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Plagiarism is the act of presenting someone else's work and ideas off as your own. If you use information from a source other then yourself and you don't give that source credit, then you are guilty of plagiarism. This includes rewriting an idea in your own words, paraphrasing, quoting and many other things that you might do while writing an academic paper.
Citing your sources is the key to avoiding plagairism. If you aren't sure if you need to cite a source, ask for help.
When In Doubt: Cite It!
The Publication Manual of the American Psychological Association (APA) is the style manual of choice for writers, editors, students, and educators in the social and behavioral sciences.
The Modern Language Association (MLA) style is a system for documenting sources in scholarly writing.
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Plagiarism is the act of taking another individual's work and using it as your own. Anytime you paraphrase, summarize, or take words, phrases, or sentences from another individual's work, it is good idea to indicate the source of the information in your paper as an internal citation. It is not enough to just list the source in a bibliography at the end of your paper. Failing to properly quote, cite or acknowledge someone else's words or ideas with an internal citation is plagiarism. It is very important to give credit to an individual's work by citing the work. Plagiarism is violating the U.S. Copyright Law. Such a breach of the U.S. Copyright Law can result in a disciplinary action or legal action against an individual committing the offense.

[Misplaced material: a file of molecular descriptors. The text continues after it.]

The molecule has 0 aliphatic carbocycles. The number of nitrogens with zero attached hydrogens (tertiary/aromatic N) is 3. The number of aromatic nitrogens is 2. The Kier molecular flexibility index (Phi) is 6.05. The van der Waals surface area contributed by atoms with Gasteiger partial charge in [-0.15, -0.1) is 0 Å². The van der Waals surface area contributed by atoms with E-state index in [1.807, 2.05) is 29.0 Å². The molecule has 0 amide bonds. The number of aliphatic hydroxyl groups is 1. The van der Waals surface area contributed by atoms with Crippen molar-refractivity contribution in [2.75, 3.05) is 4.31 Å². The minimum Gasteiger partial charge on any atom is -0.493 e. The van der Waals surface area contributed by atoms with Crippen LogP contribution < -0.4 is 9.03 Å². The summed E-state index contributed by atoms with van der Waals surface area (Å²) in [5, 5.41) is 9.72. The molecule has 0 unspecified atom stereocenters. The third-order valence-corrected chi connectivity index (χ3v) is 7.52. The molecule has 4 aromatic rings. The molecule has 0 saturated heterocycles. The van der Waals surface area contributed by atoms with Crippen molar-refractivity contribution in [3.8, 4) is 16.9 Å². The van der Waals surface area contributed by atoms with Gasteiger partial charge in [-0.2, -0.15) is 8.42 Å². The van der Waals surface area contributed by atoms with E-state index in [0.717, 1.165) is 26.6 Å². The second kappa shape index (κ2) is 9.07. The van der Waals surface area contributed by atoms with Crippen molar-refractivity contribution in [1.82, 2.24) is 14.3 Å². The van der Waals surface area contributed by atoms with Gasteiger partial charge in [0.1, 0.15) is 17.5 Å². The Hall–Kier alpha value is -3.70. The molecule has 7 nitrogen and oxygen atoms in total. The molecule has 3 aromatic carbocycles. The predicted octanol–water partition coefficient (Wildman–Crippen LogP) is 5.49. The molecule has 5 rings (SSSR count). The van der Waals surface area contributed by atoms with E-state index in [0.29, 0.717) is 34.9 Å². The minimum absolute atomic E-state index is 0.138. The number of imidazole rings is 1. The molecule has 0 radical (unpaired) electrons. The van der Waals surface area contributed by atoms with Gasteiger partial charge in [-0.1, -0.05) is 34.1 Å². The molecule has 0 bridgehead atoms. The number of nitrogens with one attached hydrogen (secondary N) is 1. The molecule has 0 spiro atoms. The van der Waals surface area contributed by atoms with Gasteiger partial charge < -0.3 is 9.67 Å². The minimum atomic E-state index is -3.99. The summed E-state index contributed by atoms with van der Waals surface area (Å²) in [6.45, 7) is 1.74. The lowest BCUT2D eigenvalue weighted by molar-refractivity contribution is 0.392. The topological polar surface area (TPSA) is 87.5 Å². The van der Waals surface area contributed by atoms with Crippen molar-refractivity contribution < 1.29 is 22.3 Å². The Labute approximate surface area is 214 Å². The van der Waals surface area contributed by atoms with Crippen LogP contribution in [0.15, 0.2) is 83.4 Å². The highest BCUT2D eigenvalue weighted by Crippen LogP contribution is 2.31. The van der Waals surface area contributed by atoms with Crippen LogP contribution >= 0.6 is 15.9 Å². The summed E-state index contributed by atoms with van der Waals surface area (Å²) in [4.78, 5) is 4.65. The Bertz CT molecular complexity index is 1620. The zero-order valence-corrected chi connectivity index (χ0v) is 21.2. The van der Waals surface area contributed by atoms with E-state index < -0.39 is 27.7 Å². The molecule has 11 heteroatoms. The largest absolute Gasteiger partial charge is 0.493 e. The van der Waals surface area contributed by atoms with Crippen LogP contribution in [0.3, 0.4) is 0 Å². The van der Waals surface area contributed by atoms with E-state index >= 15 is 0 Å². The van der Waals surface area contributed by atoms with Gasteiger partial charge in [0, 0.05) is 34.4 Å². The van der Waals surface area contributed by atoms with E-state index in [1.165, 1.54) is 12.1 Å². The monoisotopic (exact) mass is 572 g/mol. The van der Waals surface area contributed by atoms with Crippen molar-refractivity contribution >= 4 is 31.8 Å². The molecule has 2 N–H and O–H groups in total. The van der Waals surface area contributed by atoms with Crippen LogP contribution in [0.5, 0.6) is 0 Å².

To avoid plagiarism, any information hat comes from another source, including books, journal articles, databases, or websites, must be cited according to the style guide specified by theinstructor.
All persons are expected to present and represent their own original work and to fully and properly credit sources of information used in the preparation of their own original work.
Name of the Periodical, volume(issue), #–#. https://doi.org/xxxx
Albert, R., McKnight, A. G., Perez, C., & Yelinek, J. (2019). Thoughts in literature: A review of literature that presents ethnic and racial representation in groups across Oregon.
Psychology of Popular Media Culture, 8(4), 210–217.
Publisher. DOI or URL
Sapolsky, R. M. (2017). Behave: The biology of humans at our best and worst.
Publisher of the Website. URL
Kuzmich, F. D. (2019, April 1). Nursing mental health. OER Commons.
Newspaper Publisher. URL
Carey, B. (2019, March 22). Can we get better at forgetting? The New York Times.
Note:Computer generated citation tools might not be always correct. Be familiar with your citation manual and look for errors.